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Pets & Fireworks: Not A Good Combination

Lesli Marsh

Every Fourth of July, animal shelters gear up for an influx of lost family pets.

The problem is fireworks, while exhilarating for humans, can be terrifying for cats and dogs.

Jacksonville resident Lesli Marsh witnessed the consequences of that terror with a rat-terrier puppy named Marlin.

“My family and I were at the Gator Bowl.  We came by boat and my son was walking down the dock with his dog in his arms, and the fireworks started and the dog literally bolted out of his arms.”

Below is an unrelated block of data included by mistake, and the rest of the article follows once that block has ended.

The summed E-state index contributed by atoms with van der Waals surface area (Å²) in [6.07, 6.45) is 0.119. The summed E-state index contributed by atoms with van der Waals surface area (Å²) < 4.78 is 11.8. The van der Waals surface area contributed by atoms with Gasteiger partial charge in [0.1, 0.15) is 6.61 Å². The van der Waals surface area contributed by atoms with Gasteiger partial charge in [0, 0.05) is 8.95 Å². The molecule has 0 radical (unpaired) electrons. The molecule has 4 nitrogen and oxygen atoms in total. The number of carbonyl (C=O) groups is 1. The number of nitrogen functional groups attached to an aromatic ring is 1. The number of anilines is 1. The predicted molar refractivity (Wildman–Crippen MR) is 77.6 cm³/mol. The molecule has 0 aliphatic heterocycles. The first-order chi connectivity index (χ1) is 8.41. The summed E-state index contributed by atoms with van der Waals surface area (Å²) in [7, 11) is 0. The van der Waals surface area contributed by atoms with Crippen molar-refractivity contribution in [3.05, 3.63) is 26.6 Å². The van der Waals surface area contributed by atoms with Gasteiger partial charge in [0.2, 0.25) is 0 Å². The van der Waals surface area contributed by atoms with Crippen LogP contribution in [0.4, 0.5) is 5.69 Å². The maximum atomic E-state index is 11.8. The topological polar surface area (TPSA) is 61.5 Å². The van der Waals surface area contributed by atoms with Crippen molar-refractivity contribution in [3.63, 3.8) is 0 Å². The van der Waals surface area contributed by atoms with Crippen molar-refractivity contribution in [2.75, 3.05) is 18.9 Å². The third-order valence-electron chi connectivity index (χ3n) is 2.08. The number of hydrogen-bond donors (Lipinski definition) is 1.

Marsh said they spent eight days looking for Marlin, driving around neighborhoods and putting up more than a thousand lost-dog posters.

In the end, she said, two Jacksonville police officers recognized the puppy from the posters and brought him home.

“We took him to the vet and he had not eaten or had anything to drink for at least eight days and all the pads on his paws were completely gone,” he said.

Veterinarians said the best way to keep pets safe this July 4 is to keep them indoors. 

They also recommend getting pets microchipped so they can be returned if they run away.

If you lose your pet or you find someone else's lost pet this weekend, contact your local animal shelter:

Cyd Hoskinson began working at WJCT on Valentine’s Day 2011.